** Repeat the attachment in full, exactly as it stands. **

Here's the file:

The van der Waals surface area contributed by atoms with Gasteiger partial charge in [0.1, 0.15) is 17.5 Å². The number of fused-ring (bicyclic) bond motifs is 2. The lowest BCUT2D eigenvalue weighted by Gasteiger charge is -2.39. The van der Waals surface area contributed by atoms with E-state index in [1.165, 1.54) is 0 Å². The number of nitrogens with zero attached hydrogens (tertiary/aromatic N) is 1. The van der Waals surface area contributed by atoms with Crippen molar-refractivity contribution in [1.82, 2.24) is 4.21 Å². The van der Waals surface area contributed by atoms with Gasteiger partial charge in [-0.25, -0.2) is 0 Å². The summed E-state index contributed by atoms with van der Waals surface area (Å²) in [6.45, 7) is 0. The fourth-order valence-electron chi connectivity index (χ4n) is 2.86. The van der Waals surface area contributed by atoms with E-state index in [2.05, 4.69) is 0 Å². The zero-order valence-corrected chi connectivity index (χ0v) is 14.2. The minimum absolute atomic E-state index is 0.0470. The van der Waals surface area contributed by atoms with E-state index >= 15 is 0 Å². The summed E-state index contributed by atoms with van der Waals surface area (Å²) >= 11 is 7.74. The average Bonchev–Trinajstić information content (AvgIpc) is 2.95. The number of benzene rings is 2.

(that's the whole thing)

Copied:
The van der Waals surface area contributed by atoms with Gasteiger partial charge in [0.1, 0.15) is 17.5 Å². The number of fused-ring (bicyclic) bond motifs is 2. The lowest BCUT2D eigenvalue weighted by Gasteiger charge is -2.39. The van der Waals surface area contributed by atoms with E-state index in [1.165, 1.54) is 0 Å². The number of nitrogens with zero attached hydrogens (tertiary/aromatic N) is 1. The van der Waals surface area contributed by atoms with Crippen molar-refractivity contribution in [1.82, 2.24) is 4.21 Å². The van der Waals surface area contributed by atoms with Gasteiger partial charge in [-0.25, -0.2) is 0 Å². The summed E-state index contributed by atoms with van der Waals surface area (Å²) in [6.45, 7) is 0. The fourth-order valence-electron chi connectivity index (χ4n) is 2.86. The van der Waals surface area contributed by atoms with E-state index in [2.05, 4.69) is 0 Å². The zero-order valence-corrected chi connectivity index (χ0v) is 14.2. The minimum absolute atomic E-state index is 0.0470. The van der Waals surface area contributed by atoms with E-state index >= 15 is 0 Å². The summed E-state index contributed by atoms with van der Waals surface area (Å²) >= 11 is 7.74. The average Bonchev–Trinajstić information content (AvgIpc) is 2.95. The number of benzene rings is 2.